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No relief for Kalash in Pakistan’s Chitral Valley

A man adjusts a Pakistani flag on a building ahead of National Independence Day in Lahore, Pakistan, August 12, 2015. Pakistan commemorates its Independence Day on August 14. REUTERS/Mohsin Raza
A man adjusts a Pakistani flag on a building ahead of National Independence Day in Lahore, Pakistan, August 12, 2015. Pakistan commemorates its Independence Day on August 14. REUTERS/Mohsin Raza

Islamabad, Aug.9 (ANI): Economic deprivation and alleged forced conversion to Islam has reduced the once large Kalash minority tribe to a population of about 4000 today.

According to a Voice of America (VOA) report, the Kalash minority tribe is now confined to the three small valleys of Rumbur, Brumbret and Birir), high up in the Hindu Kush mountains.

The poor condition of this minority tribal community is being laid at the doorstep of successive Pakistani governments. The administration in Islamabad is being squarely blamed for failing to develop their poverty-stricken area.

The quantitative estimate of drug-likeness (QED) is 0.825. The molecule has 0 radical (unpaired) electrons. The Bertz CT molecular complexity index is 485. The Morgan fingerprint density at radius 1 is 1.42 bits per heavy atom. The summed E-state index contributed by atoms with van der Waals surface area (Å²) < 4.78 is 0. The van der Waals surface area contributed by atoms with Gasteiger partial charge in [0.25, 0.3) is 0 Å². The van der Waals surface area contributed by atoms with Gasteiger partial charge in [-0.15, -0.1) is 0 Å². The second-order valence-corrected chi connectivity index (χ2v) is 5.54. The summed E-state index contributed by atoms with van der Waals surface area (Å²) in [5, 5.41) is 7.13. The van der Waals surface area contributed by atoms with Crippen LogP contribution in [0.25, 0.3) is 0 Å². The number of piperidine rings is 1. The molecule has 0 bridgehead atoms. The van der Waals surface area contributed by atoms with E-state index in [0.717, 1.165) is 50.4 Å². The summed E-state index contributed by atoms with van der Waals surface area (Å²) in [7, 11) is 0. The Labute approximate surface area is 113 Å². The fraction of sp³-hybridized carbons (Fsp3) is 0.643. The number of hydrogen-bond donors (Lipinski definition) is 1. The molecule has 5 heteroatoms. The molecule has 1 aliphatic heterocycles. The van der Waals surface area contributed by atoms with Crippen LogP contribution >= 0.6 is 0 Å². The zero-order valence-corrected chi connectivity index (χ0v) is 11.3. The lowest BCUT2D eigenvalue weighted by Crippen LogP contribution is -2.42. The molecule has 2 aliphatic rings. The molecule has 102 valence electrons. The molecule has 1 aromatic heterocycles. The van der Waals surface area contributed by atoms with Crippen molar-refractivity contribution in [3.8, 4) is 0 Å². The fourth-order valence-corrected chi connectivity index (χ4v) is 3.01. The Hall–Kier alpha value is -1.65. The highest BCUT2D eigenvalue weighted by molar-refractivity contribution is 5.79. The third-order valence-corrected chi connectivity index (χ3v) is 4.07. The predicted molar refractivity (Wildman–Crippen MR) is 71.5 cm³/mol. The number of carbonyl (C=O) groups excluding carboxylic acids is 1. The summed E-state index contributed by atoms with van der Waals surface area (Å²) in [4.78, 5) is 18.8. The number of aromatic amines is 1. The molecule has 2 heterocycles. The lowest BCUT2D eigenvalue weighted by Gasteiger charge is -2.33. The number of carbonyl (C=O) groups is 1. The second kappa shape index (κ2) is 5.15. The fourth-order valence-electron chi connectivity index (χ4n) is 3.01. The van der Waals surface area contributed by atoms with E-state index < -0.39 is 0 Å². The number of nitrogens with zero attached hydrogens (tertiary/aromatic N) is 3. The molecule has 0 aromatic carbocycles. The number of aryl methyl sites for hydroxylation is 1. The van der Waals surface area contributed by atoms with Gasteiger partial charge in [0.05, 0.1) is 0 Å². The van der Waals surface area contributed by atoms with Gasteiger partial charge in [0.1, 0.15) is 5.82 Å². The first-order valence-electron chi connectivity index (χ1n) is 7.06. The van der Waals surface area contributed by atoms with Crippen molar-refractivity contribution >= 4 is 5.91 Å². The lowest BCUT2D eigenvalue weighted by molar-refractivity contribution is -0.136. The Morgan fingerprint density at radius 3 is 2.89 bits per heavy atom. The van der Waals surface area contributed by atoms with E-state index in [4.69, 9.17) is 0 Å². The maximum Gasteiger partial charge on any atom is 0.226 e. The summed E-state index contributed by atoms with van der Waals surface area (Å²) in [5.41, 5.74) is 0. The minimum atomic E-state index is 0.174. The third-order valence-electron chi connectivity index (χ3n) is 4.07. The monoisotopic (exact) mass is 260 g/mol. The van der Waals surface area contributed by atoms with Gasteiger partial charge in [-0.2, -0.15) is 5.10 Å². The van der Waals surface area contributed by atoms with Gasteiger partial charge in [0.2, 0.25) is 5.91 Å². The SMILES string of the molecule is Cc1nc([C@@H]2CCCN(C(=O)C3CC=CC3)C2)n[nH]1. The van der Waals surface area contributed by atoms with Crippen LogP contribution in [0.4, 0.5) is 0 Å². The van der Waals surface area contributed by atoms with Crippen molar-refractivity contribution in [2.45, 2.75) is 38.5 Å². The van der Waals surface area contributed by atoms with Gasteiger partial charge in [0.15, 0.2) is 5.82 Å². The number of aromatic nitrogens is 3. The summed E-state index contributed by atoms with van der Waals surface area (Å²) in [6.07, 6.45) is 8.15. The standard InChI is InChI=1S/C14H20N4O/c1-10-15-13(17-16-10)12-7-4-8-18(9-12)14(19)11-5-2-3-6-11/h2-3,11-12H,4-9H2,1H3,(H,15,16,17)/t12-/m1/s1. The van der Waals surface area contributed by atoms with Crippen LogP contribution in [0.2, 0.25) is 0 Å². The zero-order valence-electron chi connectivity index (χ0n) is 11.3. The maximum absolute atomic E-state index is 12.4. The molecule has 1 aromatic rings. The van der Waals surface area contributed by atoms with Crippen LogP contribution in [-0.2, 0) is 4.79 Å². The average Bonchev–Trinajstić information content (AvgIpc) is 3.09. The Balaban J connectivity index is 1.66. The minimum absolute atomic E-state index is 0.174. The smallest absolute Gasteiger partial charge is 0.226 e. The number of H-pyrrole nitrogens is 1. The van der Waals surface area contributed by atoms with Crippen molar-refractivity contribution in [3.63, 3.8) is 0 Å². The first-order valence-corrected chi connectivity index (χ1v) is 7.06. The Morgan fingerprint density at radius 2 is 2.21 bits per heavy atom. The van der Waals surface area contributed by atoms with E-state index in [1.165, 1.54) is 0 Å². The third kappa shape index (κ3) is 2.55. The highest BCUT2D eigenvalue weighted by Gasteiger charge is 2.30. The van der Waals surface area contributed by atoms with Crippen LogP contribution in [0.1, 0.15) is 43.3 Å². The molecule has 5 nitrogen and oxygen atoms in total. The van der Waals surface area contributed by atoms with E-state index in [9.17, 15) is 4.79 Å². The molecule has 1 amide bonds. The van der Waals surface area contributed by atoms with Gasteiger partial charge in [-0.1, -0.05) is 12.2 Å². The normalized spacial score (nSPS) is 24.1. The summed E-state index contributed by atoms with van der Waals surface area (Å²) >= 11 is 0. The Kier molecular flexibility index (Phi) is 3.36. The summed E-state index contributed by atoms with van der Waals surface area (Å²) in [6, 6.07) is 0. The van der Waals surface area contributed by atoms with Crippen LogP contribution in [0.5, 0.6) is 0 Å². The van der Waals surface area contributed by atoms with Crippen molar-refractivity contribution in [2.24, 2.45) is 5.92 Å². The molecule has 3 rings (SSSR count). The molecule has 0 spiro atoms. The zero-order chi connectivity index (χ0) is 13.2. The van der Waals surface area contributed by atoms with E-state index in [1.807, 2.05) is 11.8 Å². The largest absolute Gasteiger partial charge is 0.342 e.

Promotion of the area as potential tourist destination is being seen as a way to provide relief to these cash-strapped Kalash families, which is largely dependent on centuries old traditional livelihood of livestock and agriculture farming.

Officials of the Pakistan government have acknowledged the sorry and sad plight of the Kalash community and admit that nothing is being done to reverse it.

Activists and researchers say Kalash settlements are being rapidly encircled by the growing Muslim population.

Community leaders also dismiss as “incorrect” that the tribe believes in twelve gods and goddesses. They say the tribe believes in “a single, creative God” and is referred to as Dezauc.

The belief in purity and impurity is deeply rooted in the Kalash society. Women are considered “impure” during their menstrual cycle and childbirth, and are not allowed to touch anyone. They are forced to spend their days in an isolated building called Bashali, which is off limits to men, and family members deliver food at the doorstep. There are no routine daily prayers. The Kalash do pray whenever they initiate any activities like harvesting, plowing, construction and whenever the favor and honor of Dezau is needed. They welcome local and foreign tourists to their four main seasonal festivals that some observers say mirror the old pagan festivals of Europe. The celebrations involve rituals and sacrifices, dances, songs, feasts and alcohol, which the Kalash brew themselves. (ANI)

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